Swegon explain Demand Controlled Ventilation

Demand-controlled ventilation (VAV and DCV) is, as the term implies, ventilation solutions that manually or automatically regulate the airflow to meet the exact need at a given time, unlike CAV where the airflow is constant. If a room is empty, supply of air is reduced and if another room is full of people, the system will increase the volume to this area. In this guide we explain how it works.

Save energy without compromising on indoor climate

The reason for adjusting the airflow is simple. It is not necessary to supply the same air volume for full rooms when they are actually empty. With CAV, the airflow is constant and often set to a higher volume to avoid low air supply when the room is full. Of course, this means that the same amount of air is supplied even though the room is completely empty. The solution to this is called demand-controlled ventilation. VAV and DCV are two types of demand-controlled systems that help you save energy.

VAV or DCV

One purpose - two different systems

VAV and DCV systems fulfill the same purpose, to adapt ventilation and air conditioning to varying levels of activity in our premises. In general, it is possible to achieve higher energy savings and better indoor climate with a more advanced system. But there are of course also applications where simpler systems work well. What, then, are the differences and benefits of the two options?

VAV - Variable Air Volume

  • Simple demand control - the air flow can vary over the operating time and can be adapted to e.g. temperature or air quality
  • This often means lower investment costs for smaller projects compared to DCV
  • Often meets the requirements for simpler projects, such as preschools and smaller schools
  • Often provides good energy savings compared to CAV (constant flow system)

DCV - Demand Controlled Ventilation

  • Advanced demand management - adjusts air flows and temperature depending on the needs and presence status of the premises, e.g. with different operating cases
  • Greater opportunity for customised comfort according to different customer needs
  • It is often possible to combine air and waterborne products for a complete indoor climate system
  • A strong contributing factor to a good classification in various certification programs such as BREEAM, WELL and LEED
  • Greater opportunities for energy savings, which is especially an advantage in buildings with high energy consumption for ventilation and air conditioning

→ Read more on our blog

Automatic Control

Advanced, not complicated!

Of course, we want the premises we occupy to be ventilated correctly for the best health and wellbeing. But in most types of buildings, the level of activity varies around the clock, which means that we often ventilate empty rooms as if they were full!

The most advanced system to counter this is DCV. In this case, advanced means a smart system that is technically more developed without introducing any complexity. This unlocks extra opportunities to maximize comfort, minimize costs and avoid unnecessary energy consumption.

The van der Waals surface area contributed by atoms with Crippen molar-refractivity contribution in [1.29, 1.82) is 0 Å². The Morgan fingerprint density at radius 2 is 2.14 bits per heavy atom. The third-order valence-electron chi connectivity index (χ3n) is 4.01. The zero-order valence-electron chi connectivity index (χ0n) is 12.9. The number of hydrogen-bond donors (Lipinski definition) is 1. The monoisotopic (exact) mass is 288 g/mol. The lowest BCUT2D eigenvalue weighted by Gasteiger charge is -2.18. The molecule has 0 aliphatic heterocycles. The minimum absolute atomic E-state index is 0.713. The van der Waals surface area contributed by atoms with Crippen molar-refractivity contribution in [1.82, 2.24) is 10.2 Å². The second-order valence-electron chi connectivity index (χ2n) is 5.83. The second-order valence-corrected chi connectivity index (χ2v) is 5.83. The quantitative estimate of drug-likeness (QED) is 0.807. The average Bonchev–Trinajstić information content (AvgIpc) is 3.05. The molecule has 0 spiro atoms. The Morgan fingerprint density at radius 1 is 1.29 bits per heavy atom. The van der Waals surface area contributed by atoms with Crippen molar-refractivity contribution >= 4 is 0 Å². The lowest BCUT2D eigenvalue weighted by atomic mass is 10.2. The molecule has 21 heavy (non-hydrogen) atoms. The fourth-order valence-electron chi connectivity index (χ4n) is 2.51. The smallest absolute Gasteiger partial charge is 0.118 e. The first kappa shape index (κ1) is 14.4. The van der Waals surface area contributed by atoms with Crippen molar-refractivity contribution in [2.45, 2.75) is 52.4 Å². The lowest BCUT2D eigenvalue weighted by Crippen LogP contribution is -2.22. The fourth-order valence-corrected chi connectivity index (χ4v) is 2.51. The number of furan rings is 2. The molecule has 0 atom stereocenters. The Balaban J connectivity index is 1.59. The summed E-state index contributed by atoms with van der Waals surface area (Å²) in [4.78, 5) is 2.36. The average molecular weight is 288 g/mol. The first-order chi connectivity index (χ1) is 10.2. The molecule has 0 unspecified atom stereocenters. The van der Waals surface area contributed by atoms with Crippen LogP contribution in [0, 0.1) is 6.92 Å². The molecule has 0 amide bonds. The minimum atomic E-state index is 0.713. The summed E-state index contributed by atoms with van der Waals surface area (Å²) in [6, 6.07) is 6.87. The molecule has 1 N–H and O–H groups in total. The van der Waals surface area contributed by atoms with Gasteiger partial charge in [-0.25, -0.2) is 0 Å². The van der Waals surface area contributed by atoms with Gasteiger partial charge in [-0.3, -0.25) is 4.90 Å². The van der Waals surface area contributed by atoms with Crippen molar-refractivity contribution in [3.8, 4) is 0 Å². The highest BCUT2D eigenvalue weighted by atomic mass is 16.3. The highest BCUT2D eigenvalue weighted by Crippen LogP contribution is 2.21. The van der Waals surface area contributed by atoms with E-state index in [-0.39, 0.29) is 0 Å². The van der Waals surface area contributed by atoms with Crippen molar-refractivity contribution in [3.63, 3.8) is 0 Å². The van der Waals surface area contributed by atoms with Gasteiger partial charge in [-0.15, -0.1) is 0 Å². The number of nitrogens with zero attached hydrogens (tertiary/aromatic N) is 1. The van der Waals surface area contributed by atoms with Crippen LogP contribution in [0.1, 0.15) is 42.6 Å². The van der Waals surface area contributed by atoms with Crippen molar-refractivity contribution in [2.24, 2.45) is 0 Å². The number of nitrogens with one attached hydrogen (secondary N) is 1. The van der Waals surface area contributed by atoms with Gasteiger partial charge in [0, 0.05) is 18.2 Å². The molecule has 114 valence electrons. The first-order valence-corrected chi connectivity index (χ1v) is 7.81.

Three basic functions with DCV:

  • The air is moved where the need is
  • Always stepless
  • Always supervised

DCV regulates based on:

  • Temperature - To keep the right temperature in the room
  • Air quality - To ensure comfort and health in the room
  • Humidity - So that the building is not exposed to mold-promoting moisture content
  • Occupancy - To save energy

Since ventilation is based on presence and needs, the system runs on "economy speed" as soon as the needs decrease in the building

→ Solutions for demand-driven systems

Why demand-controlled ventilation?

Investigations in i.a. schools show how the attendance rate in different types of spaces is generally low, which means that a system that adjusts ventilation and air conditioning as needed can save up to 80% of the fan energy and 40% of the heating and cooling energy. In addition, the system usually requires smaller ventilation units and cooling machines, which reduces the investment cost. The same is true for many other types of premises, e.g. offices, housing and hotels.

Attendance in the classroom during school hours
TeknDr. Dennis Johansson, Presence in Buildings - Measurements and Estimates, 2010

It is clear here that it is not sustainable from an energy and environmental perspective to ventilate at full power around the clock. This is not necessary even during the most active hours of the day. There are systems that help to keep energy consumption low, the economic savings high and the indoor climate excellent. A simpler VAV system may be fully sufficient in smaller projects where the requirements picture is not so advanced and the cost of investment a decisive factor. For projects where the demands on the indoor climate are higher and the building possibly. To be certified according to any green or wellbeing based building program, more advanced DCV systems are required!

The occupant

The past few decades have meant major changes in where and how most of us spend our days, but we humans basically function the same way they did thousands of years ago. By starting from the human being when we design our indoor climate systems, we can keep comfort high, which positively affects both our performance and our long-term health.

What is the relationship between occupants and interiors?

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